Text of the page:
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Deep learning has now been used for the first time to study dark matter

ER Fuller's impression of dark matter via the National Science Foundation

Dark matter and dark energy have been the subject of study for cosmologists and physicists who are striving the understand the world around us in its entirety. The composition of the universe is an age-old inquiry that these researchers have probed into. And while we do have estimates of the likely percentages of baryonic matter, dark matter, and dark energy at 5%, 27% and 68%, respectively, researchers have been trying to improve these estimates and optimize the computational expense of the statistical methods employed to analyze cosmological data.

One such paper was released recently by a team of researchers hailing from ETH Zurich. In the paper, titled "Cosmological constraints with deep learning from KiDS-450 weak lensing maps", the team of researchers detailed their method to study dark matter in the cosmos by employing convolutional neural networks (via Nvidia Developer News Center).

The team began by first training the convolutional neural network (CNN) using Nvidia P100 GPUs on the data from a computer-generated simulation of the universe. With this, the model was able to learn the various hidden features and the weights associated with the model to improve its accuracy. Subsequently, the trained model was then put to test with the KiDS-450 tomographic weak lensing dataset, which contains the shapes of approximately 15 million galaxies.

In the results, the researchers found that the deep learning-based model performed better than traditional methods of inference. Specifically, the former delivered 30% more accurate values than those made by scientists using traditional statistical methods. In addition, the model was also faster than using the Hubble telescope with the team saying that twice as much time would have been spent in gathering data alone from the telescope for the experiment.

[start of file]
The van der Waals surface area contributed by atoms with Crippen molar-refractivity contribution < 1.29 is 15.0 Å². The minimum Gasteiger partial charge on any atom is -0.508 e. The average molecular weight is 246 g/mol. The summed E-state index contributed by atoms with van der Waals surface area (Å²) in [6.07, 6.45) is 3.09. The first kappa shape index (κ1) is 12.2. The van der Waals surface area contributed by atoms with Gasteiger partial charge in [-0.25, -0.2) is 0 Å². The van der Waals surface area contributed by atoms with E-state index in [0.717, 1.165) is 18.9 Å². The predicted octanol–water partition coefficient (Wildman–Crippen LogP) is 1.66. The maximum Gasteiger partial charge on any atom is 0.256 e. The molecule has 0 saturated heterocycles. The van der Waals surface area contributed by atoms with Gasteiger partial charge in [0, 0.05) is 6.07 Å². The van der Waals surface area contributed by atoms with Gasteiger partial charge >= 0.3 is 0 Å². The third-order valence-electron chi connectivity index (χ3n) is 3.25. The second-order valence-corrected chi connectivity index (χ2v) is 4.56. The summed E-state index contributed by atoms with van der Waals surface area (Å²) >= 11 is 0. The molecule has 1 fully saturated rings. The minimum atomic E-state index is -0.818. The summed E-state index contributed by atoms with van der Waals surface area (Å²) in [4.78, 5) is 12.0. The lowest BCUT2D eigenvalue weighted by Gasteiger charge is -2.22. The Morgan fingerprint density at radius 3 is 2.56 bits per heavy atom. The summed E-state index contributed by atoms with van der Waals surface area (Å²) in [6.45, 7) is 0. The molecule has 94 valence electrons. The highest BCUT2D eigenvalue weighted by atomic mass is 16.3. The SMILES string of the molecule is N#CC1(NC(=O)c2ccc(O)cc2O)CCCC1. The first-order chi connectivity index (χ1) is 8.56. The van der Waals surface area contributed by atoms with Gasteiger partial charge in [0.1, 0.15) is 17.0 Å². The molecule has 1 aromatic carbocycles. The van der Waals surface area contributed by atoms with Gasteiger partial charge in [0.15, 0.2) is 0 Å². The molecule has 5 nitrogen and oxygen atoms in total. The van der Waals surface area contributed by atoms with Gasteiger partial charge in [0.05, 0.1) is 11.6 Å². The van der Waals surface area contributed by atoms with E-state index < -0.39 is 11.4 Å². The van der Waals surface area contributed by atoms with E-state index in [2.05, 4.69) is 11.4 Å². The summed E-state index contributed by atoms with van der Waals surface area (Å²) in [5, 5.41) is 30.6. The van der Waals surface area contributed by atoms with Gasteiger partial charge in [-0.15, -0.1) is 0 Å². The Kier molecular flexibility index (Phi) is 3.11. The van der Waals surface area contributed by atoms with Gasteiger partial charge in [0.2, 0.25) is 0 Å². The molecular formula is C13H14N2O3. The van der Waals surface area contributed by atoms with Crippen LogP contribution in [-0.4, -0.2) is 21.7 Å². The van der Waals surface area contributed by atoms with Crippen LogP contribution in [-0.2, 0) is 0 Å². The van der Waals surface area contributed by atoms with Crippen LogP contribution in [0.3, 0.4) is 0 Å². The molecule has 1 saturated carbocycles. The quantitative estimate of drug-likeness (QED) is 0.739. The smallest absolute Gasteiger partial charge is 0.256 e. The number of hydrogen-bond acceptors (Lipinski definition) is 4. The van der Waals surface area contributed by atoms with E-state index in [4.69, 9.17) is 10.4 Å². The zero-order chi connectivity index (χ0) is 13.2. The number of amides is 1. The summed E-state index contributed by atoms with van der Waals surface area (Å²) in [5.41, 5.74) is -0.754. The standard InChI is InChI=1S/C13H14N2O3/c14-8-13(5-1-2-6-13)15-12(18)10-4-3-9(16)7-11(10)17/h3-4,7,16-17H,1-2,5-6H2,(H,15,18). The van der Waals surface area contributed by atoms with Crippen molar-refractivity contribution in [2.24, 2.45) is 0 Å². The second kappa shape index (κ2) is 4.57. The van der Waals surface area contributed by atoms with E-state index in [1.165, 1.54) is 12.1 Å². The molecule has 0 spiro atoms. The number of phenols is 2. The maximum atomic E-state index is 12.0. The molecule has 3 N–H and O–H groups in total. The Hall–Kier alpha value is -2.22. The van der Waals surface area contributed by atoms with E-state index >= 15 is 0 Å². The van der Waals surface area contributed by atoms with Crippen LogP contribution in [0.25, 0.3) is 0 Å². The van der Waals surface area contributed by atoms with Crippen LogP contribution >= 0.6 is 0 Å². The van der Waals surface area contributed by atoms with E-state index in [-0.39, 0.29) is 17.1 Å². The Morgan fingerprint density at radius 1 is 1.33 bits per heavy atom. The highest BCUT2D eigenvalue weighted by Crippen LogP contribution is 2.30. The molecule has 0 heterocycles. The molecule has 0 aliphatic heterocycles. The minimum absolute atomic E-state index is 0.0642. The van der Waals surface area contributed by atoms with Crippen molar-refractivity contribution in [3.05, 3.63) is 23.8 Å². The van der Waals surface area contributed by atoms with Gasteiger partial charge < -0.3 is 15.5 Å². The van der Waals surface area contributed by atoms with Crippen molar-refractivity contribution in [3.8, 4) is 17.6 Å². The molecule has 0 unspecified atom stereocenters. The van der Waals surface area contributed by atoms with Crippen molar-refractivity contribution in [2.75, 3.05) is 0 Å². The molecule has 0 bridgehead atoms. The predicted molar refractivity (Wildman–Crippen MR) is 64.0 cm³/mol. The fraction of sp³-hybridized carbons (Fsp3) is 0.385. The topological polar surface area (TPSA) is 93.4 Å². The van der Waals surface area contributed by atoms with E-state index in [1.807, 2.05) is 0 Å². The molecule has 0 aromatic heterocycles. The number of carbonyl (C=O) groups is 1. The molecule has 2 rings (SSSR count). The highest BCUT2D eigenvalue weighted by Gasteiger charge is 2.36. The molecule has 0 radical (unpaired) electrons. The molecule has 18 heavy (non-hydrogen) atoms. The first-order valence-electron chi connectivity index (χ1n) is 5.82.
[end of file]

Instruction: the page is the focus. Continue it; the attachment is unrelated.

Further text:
A Ph.D. student at ETH Zurich and the lead author of the study, Janis Fluri, commented on the team's work saying that it was an industry-first and that it allowed the extraction of more information from the data analyzed:

"This is the first time such machine learning tools have been used in this context. We found that the deep artificial neural network enables us to extract more information from the data than previous approaches. We believe that this usage of machine learning in cosmology will have many future applications.”

While in the abstract of the paper, the team claims that the technique is a promising prospect for cosmological data analysis in the future:

We compare this result to the power spectrum analysis on the same maps and likelihood pipeline and find an improvement of about 30% for the CNN. We discuss how our results offer excellent prospects for the use of deep learning in future cosmological data analysis.

For more information, you can study the paper published here.

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